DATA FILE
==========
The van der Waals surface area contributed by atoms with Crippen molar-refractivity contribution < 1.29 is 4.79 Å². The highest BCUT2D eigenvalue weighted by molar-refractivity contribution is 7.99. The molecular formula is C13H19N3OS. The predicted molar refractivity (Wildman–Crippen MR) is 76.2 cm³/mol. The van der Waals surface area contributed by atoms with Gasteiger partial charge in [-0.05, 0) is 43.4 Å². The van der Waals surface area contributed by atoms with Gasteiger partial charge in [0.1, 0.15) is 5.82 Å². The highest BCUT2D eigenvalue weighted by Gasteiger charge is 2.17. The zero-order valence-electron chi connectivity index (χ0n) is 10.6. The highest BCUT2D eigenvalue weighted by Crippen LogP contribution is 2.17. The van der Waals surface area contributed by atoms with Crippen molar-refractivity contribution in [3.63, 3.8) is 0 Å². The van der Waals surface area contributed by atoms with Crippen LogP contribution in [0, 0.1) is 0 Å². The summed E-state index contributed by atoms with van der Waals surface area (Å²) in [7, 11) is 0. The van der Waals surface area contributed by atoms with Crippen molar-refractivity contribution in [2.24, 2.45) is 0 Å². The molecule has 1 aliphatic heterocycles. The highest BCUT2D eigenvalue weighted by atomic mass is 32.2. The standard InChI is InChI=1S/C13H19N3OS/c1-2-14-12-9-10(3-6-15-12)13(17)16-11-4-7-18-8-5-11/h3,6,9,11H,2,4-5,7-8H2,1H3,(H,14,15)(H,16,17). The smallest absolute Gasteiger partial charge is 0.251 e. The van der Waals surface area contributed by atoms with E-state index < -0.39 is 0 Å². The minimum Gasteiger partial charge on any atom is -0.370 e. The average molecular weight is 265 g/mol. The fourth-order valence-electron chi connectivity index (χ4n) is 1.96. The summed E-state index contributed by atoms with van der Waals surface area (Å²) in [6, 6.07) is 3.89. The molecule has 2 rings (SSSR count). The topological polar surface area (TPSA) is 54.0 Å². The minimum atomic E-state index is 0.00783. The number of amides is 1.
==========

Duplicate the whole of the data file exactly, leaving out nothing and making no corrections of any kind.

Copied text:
The van der Waals surface area contributed by atoms with Crippen molar-refractivity contribution < 1.29 is 4.79 Å². The highest BCUT2D eigenvalue weighted by molar-refractivity contribution is 7.99. The molecular formula is C13H19N3OS. The predicted molar refractivity (Wildman–Crippen MR) is 76.2 cm³/mol. The van der Waals surface area contributed by atoms with Gasteiger partial charge in [-0.05, 0) is 43.4 Å². The van der Waals surface area contributed by atoms with Gasteiger partial charge in [0.1, 0.15) is 5.82 Å². The highest BCUT2D eigenvalue weighted by Gasteiger charge is 2.17. The zero-order valence-electron chi connectivity index (χ0n) is 10.6. The highest BCUT2D eigenvalue weighted by Crippen LogP contribution is 2.17. The van der Waals surface area contributed by atoms with Crippen molar-refractivity contribution in [3.63, 3.8) is 0 Å². The van der Waals surface area contributed by atoms with Crippen LogP contribution in [0, 0.1) is 0 Å². The summed E-state index contributed by atoms with van der Waals surface area (Å²) in [7, 11) is 0. The van der Waals surface area contributed by atoms with Crippen molar-refractivity contribution in [2.24, 2.45) is 0 Å². The molecule has 1 aliphatic heterocycles. The highest BCUT2D eigenvalue weighted by atomic mass is 32.2. The standard InChI is InChI=1S/C13H19N3OS/c1-2-14-12-9-10(3-6-15-12)13(17)16-11-4-7-18-8-5-11/h3,6,9,11H,2,4-5,7-8H2,1H3,(H,14,15)(H,16,17). The smallest absolute Gasteiger partial charge is 0.251 e. The van der Waals surface area contributed by atoms with E-state index < -0.39 is 0 Å². The minimum Gasteiger partial charge on any atom is -0.370 e. The average molecular weight is 265 g/mol. The fourth-order valence-electron chi connectivity index (χ4n) is 1.96. The summed E-state index contributed by atoms with van der Waals surface area (Å²) in [6, 6.07) is 3.89. The molecule has 2 rings (SSSR count). The topological polar surface area (TPSA) is 54.0 Å². The minimum atomic E-state index is 0.00783. The number of amides is 1.